Since launching both DRT programs in 2020, Autocrypt has been collecting different types of data (vehicle diagnosis, driving pattern analysis, real-time tracking and dispatch, real-time log data management on the blockchain, and driver passenger authentication) to understand how the systems work for the users and how they don’t.
According to Yoo, the goal of gathering the data from its DRT programs is to enable fleet providers to run their operations more efficiently and be able to serve the needs of their customers. In short, the continual data interpretation loop makes on-demand transit system proactive rather than reactive to user needs and could be implemented in Canada.
Edmonton’s on-demand service
Last year in Canada, Edmonton Transit launched a new two-year pilot project for on-demand transit service after the city overhauled its previous bus network. But these changes left gaps in access to public transportation in areas with low passenger demand.
“We knew that there were gaps in the system and in the city that needed to be addressed [but] we also didn’t want to compromise or slow down the rest of the bus network and go back to filling every gap and making it slow and inconvenient,” says Andrew Gregory, manager of transit planning for the City of Edmonton.
As a result, the city’s on-demand transit service was born to not only connect passengers located outside regular bus service routes but, similar to Autrocrypt’s DRT services, to break down public transportation barriers for expecting mothers and recent parents, people with limited mobility and seniors. The iMom program had over 2,700 users and gave more than 8,000 rides during its 12-month testing period, the company’s report showed.
Gregory credits continual data collection from users with improving one of the largest on-demand transit systems in Canada to stay relevant and responsive of evolving community needs.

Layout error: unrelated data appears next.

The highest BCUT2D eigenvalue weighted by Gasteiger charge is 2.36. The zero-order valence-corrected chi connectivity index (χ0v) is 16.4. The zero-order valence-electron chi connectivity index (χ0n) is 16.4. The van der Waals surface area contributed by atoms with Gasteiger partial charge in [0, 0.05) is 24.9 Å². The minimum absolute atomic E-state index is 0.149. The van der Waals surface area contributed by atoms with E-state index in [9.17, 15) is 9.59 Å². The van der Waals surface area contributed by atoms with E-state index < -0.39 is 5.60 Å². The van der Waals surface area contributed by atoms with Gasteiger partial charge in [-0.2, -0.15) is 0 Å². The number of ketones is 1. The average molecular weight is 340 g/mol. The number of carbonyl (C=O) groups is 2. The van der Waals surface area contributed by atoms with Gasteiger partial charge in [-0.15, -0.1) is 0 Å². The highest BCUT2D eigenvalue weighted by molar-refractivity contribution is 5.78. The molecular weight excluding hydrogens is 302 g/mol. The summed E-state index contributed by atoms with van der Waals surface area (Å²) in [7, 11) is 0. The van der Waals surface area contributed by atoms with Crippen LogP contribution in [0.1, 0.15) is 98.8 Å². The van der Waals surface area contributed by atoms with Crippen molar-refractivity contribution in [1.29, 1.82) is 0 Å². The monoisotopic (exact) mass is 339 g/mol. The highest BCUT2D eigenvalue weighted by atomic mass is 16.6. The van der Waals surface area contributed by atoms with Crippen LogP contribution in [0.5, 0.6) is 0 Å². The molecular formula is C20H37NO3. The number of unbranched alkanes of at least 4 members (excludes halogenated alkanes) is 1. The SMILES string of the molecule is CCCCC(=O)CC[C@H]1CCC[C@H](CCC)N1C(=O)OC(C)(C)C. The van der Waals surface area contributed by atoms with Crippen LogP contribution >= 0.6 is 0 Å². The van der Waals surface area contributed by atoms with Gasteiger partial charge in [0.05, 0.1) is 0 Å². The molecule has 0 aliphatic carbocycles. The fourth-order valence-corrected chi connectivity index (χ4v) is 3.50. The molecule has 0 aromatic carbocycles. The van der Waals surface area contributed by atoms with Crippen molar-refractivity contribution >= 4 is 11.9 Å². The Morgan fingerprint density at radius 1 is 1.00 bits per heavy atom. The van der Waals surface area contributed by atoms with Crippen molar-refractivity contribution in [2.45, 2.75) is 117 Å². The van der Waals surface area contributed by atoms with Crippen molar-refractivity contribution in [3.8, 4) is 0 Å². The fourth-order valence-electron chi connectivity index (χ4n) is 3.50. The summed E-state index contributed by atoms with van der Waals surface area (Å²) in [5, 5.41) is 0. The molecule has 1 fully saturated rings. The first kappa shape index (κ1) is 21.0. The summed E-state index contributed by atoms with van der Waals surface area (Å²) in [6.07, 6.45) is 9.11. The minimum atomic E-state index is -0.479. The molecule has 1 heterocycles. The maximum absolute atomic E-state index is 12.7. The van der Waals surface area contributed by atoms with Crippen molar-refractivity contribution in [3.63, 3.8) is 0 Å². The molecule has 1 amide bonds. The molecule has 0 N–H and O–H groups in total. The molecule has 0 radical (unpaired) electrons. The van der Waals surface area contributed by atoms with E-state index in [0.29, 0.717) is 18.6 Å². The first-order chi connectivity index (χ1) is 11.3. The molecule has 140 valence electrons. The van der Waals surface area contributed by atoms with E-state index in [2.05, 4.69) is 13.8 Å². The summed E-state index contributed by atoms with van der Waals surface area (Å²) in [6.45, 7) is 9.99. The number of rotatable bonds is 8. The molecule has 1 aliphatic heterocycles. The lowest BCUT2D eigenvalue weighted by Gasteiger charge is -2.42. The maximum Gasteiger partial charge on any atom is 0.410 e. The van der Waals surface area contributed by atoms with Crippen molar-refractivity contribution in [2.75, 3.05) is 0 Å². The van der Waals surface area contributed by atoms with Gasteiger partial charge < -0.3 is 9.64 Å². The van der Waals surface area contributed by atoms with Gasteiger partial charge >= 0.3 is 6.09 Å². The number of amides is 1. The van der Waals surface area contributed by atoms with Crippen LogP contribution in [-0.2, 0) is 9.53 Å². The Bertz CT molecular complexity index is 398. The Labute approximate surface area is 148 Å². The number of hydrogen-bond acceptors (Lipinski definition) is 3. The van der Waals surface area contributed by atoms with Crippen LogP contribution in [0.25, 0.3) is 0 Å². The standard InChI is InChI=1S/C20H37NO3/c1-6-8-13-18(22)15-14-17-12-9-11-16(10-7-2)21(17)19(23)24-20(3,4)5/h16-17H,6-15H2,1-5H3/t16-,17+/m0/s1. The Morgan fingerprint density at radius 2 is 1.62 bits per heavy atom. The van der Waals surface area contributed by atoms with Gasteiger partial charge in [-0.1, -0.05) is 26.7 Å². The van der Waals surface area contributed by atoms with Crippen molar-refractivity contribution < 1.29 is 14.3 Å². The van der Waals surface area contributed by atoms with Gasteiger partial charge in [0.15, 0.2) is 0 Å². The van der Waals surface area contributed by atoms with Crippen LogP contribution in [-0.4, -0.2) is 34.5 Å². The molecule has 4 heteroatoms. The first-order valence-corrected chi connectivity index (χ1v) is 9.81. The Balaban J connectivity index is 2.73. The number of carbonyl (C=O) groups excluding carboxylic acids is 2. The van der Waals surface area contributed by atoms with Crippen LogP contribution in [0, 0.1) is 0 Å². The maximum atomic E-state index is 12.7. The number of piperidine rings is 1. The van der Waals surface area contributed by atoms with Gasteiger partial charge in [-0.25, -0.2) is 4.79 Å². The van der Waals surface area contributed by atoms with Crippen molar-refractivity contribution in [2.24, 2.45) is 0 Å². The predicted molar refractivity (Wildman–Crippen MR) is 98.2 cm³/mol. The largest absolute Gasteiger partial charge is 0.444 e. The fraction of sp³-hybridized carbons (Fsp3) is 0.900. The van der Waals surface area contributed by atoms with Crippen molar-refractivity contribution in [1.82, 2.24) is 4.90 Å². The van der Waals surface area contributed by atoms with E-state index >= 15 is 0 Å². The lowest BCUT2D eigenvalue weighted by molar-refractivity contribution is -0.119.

“Since the launch of the new network and on-demand service of April last year, we’ve made over 70 changes and adjustments and improvements based on public feedback and we have more on the way this summer and fall,” says Gregory. “These are ongoing improvements…we’re definitely always open to feedback and adjust what we can with the resources available.”
What the smart city of tomorrow will look like
Looking to the future of what a connected, intelligent and inclusive transportation system will resemble, Samardzic says it would ideally include a “seamless system” where there are “options” for people with limited mobility or with mobility challenges to access the transport system just as well as able-bodied people.
Dembe adds that moving forward it will also be important to “not just to have people with disabilities have a seat at the table, but to be active participants, especially at the embryonic phase of deploying this technology.”
Both federal and provincial governments have been working on accessibility legislation that will better incorporate people with mobility challenges into the conversation, but Dembe says it is not enough.
“I actually see a tremendous economic opportunity by deploying technology and not just for people with disabilities…Ideas like [on-demand transport] and tremendous technologies do not need to necessarily wait for government.”
Samardzic thinks that in order for there to be uniform access to accessible and inclusive transportation across Canada, municipalities and governments will need to exchange information to inform uniform best practices across all of Canada’s transit systems. The companies already creating the technologies that will benefit people with limited mobility, like Autocrypt, will help to move the process along faster.
“I think it would be great if these companies that are doing this work team up or be contracted out by the large public transit infrastructure organizations,” says Samardzic. “That’s where the solution really lies [and] I think the market will push everyone into a direction where folks work together, hopefully, and we can create the sort of societies that work better for everyone.”